It's Alive: This "Living Concrete" May Be The Future Of Green Buildings
Today in weird news we didn't expect to read: Researchers in Colorado have produced Franken-concrete. It's alive, and it may be the future of green buildings.
Concrete is, quite literally, all around us. It, or versions of it, has been used since 1300 B.C., meaning even a trip to Roman ruins is surrounded by concrete. In the last century, the technology of concrete hasn't changed, but this new breakthrough has changed that.
The second most consumed material on earth, the production and use of concrete is responsible for 6% of global CO2 emissions—no small thing. Using bacteria, sand, and a hydrogel, the researchers found a way to produce a material that mimics the strength of concrete-based mortar.
How does it work? The power of the bacteria helps to "biomineralize the scaffold, so it actually is really green. It looks like a Frankenstein-type material," said study senior author Wil Srubar, Ph.D. "That's exactly what we're trying to create--something that stays alive."
And if you thought the idea of living concrete was weird enough, hold on tight: It's about to get weirder. The material can reproduce, with a little help. If researchers split a brick of the material in half, the bacteria grows the pieces into two complete bricks. They found that this works to end up with eight bricks from the original one in three "generations."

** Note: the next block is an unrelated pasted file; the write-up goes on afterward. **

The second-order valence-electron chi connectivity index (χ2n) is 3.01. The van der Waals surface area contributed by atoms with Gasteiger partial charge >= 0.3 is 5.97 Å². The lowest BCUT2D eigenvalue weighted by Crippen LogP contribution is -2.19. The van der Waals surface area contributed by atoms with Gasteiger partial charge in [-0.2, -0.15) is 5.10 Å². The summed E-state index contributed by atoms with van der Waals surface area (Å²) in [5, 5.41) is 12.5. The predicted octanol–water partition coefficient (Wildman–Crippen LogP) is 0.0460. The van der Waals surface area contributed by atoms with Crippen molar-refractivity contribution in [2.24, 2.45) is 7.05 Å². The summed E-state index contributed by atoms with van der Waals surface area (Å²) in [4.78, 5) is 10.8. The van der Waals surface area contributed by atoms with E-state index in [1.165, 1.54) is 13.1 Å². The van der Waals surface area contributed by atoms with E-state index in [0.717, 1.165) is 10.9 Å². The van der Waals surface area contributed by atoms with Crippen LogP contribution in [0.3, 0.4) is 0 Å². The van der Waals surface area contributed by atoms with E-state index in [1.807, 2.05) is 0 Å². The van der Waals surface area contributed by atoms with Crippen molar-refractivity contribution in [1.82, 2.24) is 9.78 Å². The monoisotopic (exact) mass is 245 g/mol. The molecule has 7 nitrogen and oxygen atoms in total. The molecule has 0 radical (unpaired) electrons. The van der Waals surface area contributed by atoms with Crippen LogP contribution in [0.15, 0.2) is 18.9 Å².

"What we're really excited about is that this challenges the conventional ways in which we manufacture structural building materials," said Srubar. "It really demonstrates the capability of exponential material manufacturing."
This exponential material manufacturing, where we only have to actually invest the resources to create one result and get eight in return, would cut down on costs and any associated emissions. But the material isn't ready for the building site yet.
The current iteration of the material requires extremely specific humidity and other environmental factors to remain viable and at its full strength. But it can provide the first point in a world of alternate, more sustainable, building materials.
"This is a material platform that sets the stage for brand-new exciting materials that can be engineered to interact and respond to their environments," said Srubar.
Going forward, the team plans to work on exploring applications for their material, and chances are it will go better than the applications Dr. Frankenstein found for his monster.
If you're looking to build a more sustainable home, there's a lot of great new technology that can help make your home green. But there are also simple changes you can make that can make a big difference.
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